Orang Bunian

In Fiction on October 5, 2012 at 12:36 pm

It’s Friday, and Friday means flash fiction with the Friday Fictioneers (hosted, as always, by Madison Woods). This week’s photo prompt was taken by Raina Ng. Here’s my story for this week!

Orang Bunian

“Look!” Osman whispered. “By the window – a bunian!”

“I don’t see anything,” Malik complained.

Or did he? The light pouring through the windows seemed to falter a moment, and a shadow – hardly the shadow of a shadow – slid amongst the wide, shimmering bands. Malik gasped.

“Why is it here?” he asked, his voice tremulous. Osman grinned.

“To steal you away, I think. They always come after the youngest.”

Malik crept forward. His skin tingled and the air seemed to whisper – and then the door slowly opened to reveal the sun-soaked yard.

Suddenly, Osman’s grin was gone.

“Cool!” Malik shouted, and before his brother could stop him he was gone.

For a little background, in Malay folklore orang bunian are invisible, magical beings, sometimes called the “hidden people.” They’re generally benevolent, but sometimes strange happenings, particularly disappearances, are attributed to them.

To read more of this week’s stories, check out the links in the collection above or head over to Madison’s site. As always, comments, criticism (and recipes for good clam chowder) are welcome below!

  1. ooh oooh ooh! What happened? Where did he go and why does M think it’s cool but Osman’s grin disappeared? So many questions, Brian but I love the tension you build in this story and the repartee between the brothers.

    • Always a balance isn’t it: too vague or good amount of intrigue? I feel like it’s especially harder to get right in these short ones. Thanks for the great comment!

  2. Hi Brian,
    Nice of you to provide some Malay folklore. My education in that area has been severely neglected. Did Malik become a Bunian himself? Very unique response to the photo. Ron

    • Thanks Ron – I’m hoping I got it right or close to right, I’m no expert myself. But that’s the question, isn’t it: what happens to Malik? Maybe the air just opened the door, or maybe he’ll disappear

  3. Honestly, the only thing I could think when I finished reading your story was “where were these things when my sisters were little?” You did a fantastic job using the prompt to create a fun story. Nicely done!

  4. Ohhhh I love this what a take on the prompt and typical brother teasing but tell me to where did he go ?. we all need more ,please don’t leave us dangling….oh wait I do that too LOL Brian this is fantastic!

  5. OH boy! I think the most unsettling word in the whole story is “Cool!”, because it’s so unexpected and unexplained – I’m left wondering what Malik thought was cool, and whether he was right or wrong. Well written!

    • I almost left it at “cool”! but then I thought that was a little too much left hanging. It may just be that Osman’s plan backfired and Malik isn’t afraid — who can say really? Thank you for reading!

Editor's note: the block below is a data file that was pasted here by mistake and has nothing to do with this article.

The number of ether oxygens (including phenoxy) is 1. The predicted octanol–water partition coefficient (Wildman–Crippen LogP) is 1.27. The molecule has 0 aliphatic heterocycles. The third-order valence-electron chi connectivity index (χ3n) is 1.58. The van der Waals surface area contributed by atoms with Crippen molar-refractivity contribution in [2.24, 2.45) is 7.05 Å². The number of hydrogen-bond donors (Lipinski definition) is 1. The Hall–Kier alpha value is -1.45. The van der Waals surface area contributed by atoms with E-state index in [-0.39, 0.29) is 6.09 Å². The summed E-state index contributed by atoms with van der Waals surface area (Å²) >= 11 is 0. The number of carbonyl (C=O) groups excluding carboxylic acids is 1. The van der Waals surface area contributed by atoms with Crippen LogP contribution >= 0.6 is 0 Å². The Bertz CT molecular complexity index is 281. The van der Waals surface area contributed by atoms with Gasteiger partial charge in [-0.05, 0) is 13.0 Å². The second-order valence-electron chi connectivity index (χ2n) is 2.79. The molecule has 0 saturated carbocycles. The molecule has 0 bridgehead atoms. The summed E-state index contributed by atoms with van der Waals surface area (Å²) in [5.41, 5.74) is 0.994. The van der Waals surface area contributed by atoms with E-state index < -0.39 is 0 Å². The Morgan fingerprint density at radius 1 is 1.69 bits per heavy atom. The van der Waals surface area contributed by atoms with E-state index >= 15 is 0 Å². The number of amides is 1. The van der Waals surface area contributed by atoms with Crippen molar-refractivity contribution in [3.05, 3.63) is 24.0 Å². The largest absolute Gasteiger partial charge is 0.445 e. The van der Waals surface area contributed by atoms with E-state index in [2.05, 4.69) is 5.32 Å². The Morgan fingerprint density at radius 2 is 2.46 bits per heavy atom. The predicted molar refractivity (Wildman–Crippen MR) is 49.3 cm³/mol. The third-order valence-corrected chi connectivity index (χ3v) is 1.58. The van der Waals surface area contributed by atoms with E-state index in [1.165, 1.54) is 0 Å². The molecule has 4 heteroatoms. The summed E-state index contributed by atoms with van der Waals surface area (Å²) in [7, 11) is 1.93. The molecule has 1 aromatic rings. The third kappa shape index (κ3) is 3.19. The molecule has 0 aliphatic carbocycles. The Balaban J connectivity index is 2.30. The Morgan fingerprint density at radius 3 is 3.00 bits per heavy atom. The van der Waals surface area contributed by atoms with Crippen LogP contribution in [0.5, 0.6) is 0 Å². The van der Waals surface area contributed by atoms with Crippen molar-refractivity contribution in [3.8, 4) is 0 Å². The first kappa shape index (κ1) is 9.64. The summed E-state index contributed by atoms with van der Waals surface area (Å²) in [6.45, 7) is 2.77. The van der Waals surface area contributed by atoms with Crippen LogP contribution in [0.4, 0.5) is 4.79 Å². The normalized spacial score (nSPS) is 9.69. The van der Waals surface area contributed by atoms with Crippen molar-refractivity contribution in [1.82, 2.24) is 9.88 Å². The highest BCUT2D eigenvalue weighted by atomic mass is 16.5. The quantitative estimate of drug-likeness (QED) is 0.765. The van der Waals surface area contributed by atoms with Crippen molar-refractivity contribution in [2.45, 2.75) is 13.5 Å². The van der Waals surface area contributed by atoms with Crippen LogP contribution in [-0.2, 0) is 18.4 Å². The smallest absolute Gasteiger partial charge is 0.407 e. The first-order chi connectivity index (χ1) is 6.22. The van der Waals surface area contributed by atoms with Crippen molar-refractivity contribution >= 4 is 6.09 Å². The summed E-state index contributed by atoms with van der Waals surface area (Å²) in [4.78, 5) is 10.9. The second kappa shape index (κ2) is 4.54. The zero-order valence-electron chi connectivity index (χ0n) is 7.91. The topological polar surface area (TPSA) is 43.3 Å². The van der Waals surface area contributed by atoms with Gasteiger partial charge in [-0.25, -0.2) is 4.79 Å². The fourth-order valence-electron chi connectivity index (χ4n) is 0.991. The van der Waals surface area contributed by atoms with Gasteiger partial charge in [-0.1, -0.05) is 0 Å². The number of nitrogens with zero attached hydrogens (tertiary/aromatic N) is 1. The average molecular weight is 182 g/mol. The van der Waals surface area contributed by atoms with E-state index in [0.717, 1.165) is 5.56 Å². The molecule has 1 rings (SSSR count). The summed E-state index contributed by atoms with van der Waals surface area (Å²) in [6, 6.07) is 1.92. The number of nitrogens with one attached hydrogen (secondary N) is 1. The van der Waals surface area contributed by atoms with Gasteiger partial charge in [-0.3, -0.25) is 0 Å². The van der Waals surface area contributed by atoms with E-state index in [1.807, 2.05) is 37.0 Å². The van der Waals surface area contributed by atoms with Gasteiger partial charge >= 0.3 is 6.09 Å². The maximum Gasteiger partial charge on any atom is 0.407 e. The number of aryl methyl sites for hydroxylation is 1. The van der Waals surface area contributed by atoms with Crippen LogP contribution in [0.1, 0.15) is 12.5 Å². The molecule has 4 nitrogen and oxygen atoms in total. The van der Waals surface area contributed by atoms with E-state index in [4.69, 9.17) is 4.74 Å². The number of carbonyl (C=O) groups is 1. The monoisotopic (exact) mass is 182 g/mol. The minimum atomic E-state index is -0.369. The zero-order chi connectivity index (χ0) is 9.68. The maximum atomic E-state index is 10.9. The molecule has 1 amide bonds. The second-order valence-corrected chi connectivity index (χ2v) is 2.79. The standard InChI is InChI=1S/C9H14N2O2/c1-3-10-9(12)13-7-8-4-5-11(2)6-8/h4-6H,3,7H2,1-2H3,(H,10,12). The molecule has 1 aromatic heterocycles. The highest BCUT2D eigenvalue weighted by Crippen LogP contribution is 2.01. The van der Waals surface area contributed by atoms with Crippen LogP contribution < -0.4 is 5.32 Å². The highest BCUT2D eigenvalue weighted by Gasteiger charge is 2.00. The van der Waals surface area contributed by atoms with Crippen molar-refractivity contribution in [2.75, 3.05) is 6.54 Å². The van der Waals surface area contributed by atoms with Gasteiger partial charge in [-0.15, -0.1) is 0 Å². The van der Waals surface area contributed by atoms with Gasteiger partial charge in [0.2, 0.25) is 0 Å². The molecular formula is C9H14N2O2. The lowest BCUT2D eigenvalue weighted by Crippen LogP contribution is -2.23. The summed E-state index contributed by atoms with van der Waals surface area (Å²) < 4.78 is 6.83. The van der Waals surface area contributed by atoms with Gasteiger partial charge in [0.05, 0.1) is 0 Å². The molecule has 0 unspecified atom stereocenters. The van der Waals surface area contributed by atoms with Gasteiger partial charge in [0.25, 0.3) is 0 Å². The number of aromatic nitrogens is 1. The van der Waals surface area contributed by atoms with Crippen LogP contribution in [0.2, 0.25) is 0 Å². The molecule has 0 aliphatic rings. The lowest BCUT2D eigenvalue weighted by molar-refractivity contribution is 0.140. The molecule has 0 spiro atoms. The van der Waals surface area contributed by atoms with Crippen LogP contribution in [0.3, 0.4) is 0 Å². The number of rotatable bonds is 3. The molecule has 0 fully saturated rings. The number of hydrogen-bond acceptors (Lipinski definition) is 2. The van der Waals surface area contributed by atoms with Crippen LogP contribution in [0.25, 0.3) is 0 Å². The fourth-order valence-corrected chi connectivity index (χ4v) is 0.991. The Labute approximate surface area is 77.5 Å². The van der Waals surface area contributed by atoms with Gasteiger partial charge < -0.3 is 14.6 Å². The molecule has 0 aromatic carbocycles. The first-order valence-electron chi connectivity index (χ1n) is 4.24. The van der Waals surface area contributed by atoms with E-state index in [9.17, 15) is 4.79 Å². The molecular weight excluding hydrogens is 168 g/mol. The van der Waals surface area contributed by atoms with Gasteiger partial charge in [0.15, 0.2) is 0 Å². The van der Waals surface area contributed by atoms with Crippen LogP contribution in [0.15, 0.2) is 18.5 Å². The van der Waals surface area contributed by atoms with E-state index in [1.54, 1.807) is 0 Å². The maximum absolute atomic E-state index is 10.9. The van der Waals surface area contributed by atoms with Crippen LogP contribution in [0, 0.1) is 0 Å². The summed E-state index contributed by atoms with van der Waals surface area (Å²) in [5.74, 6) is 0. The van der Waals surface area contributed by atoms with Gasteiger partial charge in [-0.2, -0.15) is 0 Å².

6. Very great take on the prompt

  7. shadow of a shadow. air whispered. excellent images.

  8. Thanks, Rich – I appreciate the comment and I’m glad you liked the details

  9. I thought of bunions on feet at first. Enjoyed it more once my thoughts adjusted!!

    • Haha, it’s funny you mention that because I seriously considered changing the spelling of the word for that exact reason (I could have gone phonetic and made it “Booniahns” or something)

  10. […] was taken at a little retreat called Tiger Rock in an island called Pangkor in Malaysia. Check out Pinion Post's little snippet, it is perfect fit to the prompt and is one of my favourites this week. Although I […]

  11. You used Malay names!! Am so proud! 🙂 Brian this is a lovely piece, like your other pieces you have a knack for writing things in a simple yet pretty way. Tight 🙂

    • Thanks Raina! And I did haha, with a little research help of course. Your one of the writers whose input I specifically look forward to, so I really appreciate it (and thanks for the little shout out on your page!)

      • You are most welcome. A li’l research can go a long way in giving value to a piece I reckon. 🙂

  12. Really enjoyed this, beautifully constructed. And such a realistic sibling interchange too. Nice work.

  13. A very cool story. A bit mysterious and magical, for Halloween time. And, such interesting folklore. Always love to learn about other cultures.

  14. I guess this would be every older sibling’s dream of ridding himself of his daily annoyance. Go ahead, Malik, open the door. he he. Intriguing little tale.

  15. Like Osman, we don’t know what lies outside that door other than a sun-soaked yard (which, actually, hints of a positive). Malik’s “Cool” may indicate a younger brother’s ultimate revenge. Good suspense.

  16. Great story here! I REALLY need to know what Malik thought was so cool! I wonder if I would share his opinion? 🙂

  17. Spooky. Thanks for the educational Mayan folklore. Nice take on the prompt.

  18. A lot was said here in very few words. I liked the explanation at the end, too.

  19. I enjoyed this. I liked the dialogue. Until I read the explanation I had no idea that a bunion was anything other than a foot problem. The conversation between the siblings moved the story along…The only line I am not sure about is “Or did he?”. A nice fun take on the prompt. Really well done.

  20. Great story, Brian. Sort of like an old Twilight Zone episode.

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